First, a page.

1000 x 90

Refurbished Stones Moved Back to Beasley Complex This Month; Construction a ‘Hassle,’ but on Schedule

By Greg Hince

Workers place stone on the outside wall of the courtyard of the Beasley Broadcasting center. Photo by Greg Hince

Aug. 13, 2012. Construction began last week on the stone plaza on the right-hand side of Appalachian State’s new George G. Beasley Broadcasting Complex, which will feature stones salvaged from the old building that sat in the same spot. Precision Stone Work, based out of Boone, will spend the next month working on the L-shaped façade. They are currently transporting in the reused stones from a storage location in Sugar Grove.

The stones are being stored across the street from the outside wall, in a parking lot on the corner of Depot and Howard Streets.

“It’s been kind of a pain in the ass having to spend time driving machines and stones across the street while dodging traffic,” Jeff Greene, Owner and Operator of Precision Stone work said. “It’s been a little bit of a hassle so far.”

Greene said he believes the project, still in its infancy, is on schedule and should be completed in the 30-day time frame. Logistical, design and budget challenges have made construction difficult from the start and led to multiple delays.

“We hired a guy named Rick Coffey to clean and move the stones,” Greene said. “We got most of the old stones back, but not quite all, so we are mixing them with local stone from Cove Creek and old brick.”

Greene is supervising a team of roughly six workers working on the project. Each member could be seen placing stone separate pillars of the building. Greene said that a week in he has been pleasantly suprised with his team’s work ethic.

The stones to be placed. Photo by Greg Hince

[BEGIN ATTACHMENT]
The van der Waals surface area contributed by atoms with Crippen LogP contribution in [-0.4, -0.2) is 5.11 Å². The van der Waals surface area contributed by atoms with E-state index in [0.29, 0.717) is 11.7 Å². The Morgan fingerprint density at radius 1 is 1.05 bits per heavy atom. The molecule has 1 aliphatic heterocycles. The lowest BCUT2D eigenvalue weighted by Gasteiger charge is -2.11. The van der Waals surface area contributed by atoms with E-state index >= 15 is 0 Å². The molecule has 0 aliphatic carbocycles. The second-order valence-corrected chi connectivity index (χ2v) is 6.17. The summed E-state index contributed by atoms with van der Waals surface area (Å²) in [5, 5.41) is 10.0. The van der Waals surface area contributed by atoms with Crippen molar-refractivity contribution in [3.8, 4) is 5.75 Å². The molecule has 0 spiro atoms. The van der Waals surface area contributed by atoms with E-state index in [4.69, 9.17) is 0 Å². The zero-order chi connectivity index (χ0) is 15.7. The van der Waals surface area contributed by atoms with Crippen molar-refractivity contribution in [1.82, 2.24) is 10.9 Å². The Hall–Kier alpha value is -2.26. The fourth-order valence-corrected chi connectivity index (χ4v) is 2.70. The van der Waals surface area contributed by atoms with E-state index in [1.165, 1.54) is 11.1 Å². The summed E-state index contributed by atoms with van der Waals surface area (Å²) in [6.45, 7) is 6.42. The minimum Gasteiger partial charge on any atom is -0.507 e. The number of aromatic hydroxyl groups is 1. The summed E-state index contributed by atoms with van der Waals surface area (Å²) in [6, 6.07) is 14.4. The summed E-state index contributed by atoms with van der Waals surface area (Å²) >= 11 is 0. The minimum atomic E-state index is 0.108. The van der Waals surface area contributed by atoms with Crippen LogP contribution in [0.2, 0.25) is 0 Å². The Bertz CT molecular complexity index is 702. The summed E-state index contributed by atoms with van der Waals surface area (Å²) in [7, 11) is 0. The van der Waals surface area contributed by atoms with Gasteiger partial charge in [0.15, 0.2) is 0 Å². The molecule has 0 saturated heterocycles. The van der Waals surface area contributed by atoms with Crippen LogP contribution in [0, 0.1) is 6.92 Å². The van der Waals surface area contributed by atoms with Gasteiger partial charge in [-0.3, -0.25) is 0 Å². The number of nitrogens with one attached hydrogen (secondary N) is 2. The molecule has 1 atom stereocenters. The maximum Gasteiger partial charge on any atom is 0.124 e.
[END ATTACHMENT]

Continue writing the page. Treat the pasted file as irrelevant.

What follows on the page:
Once the stones have been placed, James R. Vannoy & Sons Construction Co. of Jefferson, needs to add finishing touches to the building and the wall, leaving it’s windows open to offer an atrium type area with plants and benches for people to sit and look out at the street.

Though the area should be done in Sept. it likely won’t be open to the public until the building is completed. The courtyard walls are designed to reflect the architectural style of the old Boone bus depot, the building’s original tenant when it was built in 1954.

The complex is still on track to be completed early next year, with plans to hold classes starting spring semester barring unforeseen complications. Once it is completed the lane on Rivers St. in front on the building should be re-opened.

The new complex will feature broadcast studios, classrooms and labs for students and offices for faculty members in the Department of Communication’s electronic media broadcasting program. The 18,000 three-story square-foot building was LEED-designed. The project cost approximately $4.5 million, which was raised through a combination of private donations and state funds.

“This new complex means a lot to the university, and the building has been there forever, so we tried to save all we could,” Greg Lovins, Chief Financial Officer at Appalachian said in a June interview.

For more information on the building, its history, and the details of the construction project, as well as quotes from school and town planners please read a High Country Press article from June: https://www.hcpress.com/news/27981.html

Update: The High Country Press originally identified Precision Stonework as being based out of Granite Falls, when it is in fact based out of Boone. We apologize for the mistake.